1925 - SEPHARIAL - THE SOLAR EPOCH OR THE HOROSCOPE OF DESTINY, 1st, Astrology
THE SOLAR EPOCH OR THE HOROSCOPE OF DESTINY: A NEW ASTROLOGICAL THESIS — By Sepharial (Dr. Walter Gorn) — 1st Edition / 1st Printing, HC/DJ 1925 — With Scarce Dust Jacket — Astrology, Zodiac Nativity Occult
Publisher: W. Foulsham and Co., London (1925, No Date Provided)
First edition, first printing of THE SOLAR EPOCH by Sepharial, with scarce dust jacket. In well preserved condition. 90 pp, illustrated, with publisher advertisements at rear. The boards and binding are solid and tight save for light shelfwear. The pages are crisp and clean save former owner's name in small script on first blank page. The scarce dust jacket is in very good condition, with chipping to the edges and spine ends. It remains uncut. An expansionary thesis on the lunar, solar and birth horoscopes as well as directional influences. Please see below for more information on Sepharial and his works.
Dr. Walter Gorn Old (born 20 March 1864, in Handsworth, England; died 23 December 1929 in Hove, England) was a notable 19th century astrologer, better known as Sepharial. An eminent English Theosophist, Sepharial was a well-known and respected astrologer in the late 19th and early 20th centuries and wrote numerous books, some of which are still highly regarded today. He was editor of Old Moore's Almanac, which is still published in the 21st century.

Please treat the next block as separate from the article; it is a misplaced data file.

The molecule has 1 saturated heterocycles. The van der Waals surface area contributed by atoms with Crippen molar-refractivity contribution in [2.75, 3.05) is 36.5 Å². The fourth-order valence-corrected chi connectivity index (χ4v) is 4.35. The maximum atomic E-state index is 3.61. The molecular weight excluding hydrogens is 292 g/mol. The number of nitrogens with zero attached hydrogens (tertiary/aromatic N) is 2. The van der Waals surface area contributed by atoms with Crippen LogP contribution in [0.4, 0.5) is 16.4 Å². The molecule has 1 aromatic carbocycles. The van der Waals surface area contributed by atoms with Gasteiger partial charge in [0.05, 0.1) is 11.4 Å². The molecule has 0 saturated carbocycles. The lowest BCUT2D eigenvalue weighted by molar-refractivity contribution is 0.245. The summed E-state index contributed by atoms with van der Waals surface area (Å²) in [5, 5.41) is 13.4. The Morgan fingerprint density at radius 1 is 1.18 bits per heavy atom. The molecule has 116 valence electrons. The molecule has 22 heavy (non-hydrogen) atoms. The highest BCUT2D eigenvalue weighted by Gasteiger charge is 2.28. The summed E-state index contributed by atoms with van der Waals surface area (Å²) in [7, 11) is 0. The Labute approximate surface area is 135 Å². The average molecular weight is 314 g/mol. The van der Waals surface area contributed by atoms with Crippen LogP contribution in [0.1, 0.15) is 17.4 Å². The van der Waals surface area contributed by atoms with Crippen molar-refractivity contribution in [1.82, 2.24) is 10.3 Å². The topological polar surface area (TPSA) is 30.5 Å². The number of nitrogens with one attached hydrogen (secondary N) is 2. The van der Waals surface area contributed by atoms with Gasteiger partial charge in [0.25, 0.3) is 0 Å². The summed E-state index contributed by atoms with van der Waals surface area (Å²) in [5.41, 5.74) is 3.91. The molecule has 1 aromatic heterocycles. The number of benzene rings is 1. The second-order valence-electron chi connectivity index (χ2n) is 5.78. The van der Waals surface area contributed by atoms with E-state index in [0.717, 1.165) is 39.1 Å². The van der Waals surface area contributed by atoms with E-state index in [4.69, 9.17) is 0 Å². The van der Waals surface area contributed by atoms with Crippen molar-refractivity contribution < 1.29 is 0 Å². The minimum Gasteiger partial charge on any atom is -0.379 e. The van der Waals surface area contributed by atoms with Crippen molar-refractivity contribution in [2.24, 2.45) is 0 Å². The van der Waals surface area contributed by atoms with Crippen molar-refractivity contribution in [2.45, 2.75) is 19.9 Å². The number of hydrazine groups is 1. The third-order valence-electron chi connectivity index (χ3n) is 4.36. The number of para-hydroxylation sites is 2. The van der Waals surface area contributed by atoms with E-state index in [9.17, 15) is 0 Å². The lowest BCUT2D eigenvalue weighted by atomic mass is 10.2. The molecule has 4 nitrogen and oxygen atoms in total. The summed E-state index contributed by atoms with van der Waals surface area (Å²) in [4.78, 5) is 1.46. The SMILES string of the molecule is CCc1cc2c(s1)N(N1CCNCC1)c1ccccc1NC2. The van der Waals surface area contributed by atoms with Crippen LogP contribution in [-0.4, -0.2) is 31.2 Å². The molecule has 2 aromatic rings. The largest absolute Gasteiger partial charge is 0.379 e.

As a young man Sepharial initially studied medicine and followed this up with studies in psychology, oriental languages, astrology and numerology. In 1886, he started to write an astrology problem page in the Society Times where he answered public questions, and in 1887 was admitted to the "inner sanctum" of the Theosophical Society. He was one of the founding members of the Theosophical movement in England. Madame Blavatsky (whom he lived with until her death) called him "The Astral Tramp." Sepharial became an influential author in the fields of the occult, astrology and numerology, and his writings had a considerable impact on Alfred H. Barley and Alan Leo, who he introduced to Theosophy. He can be credited as the first astrologer to use Earth's hypothetical "dark moon" Lilith in his calculations.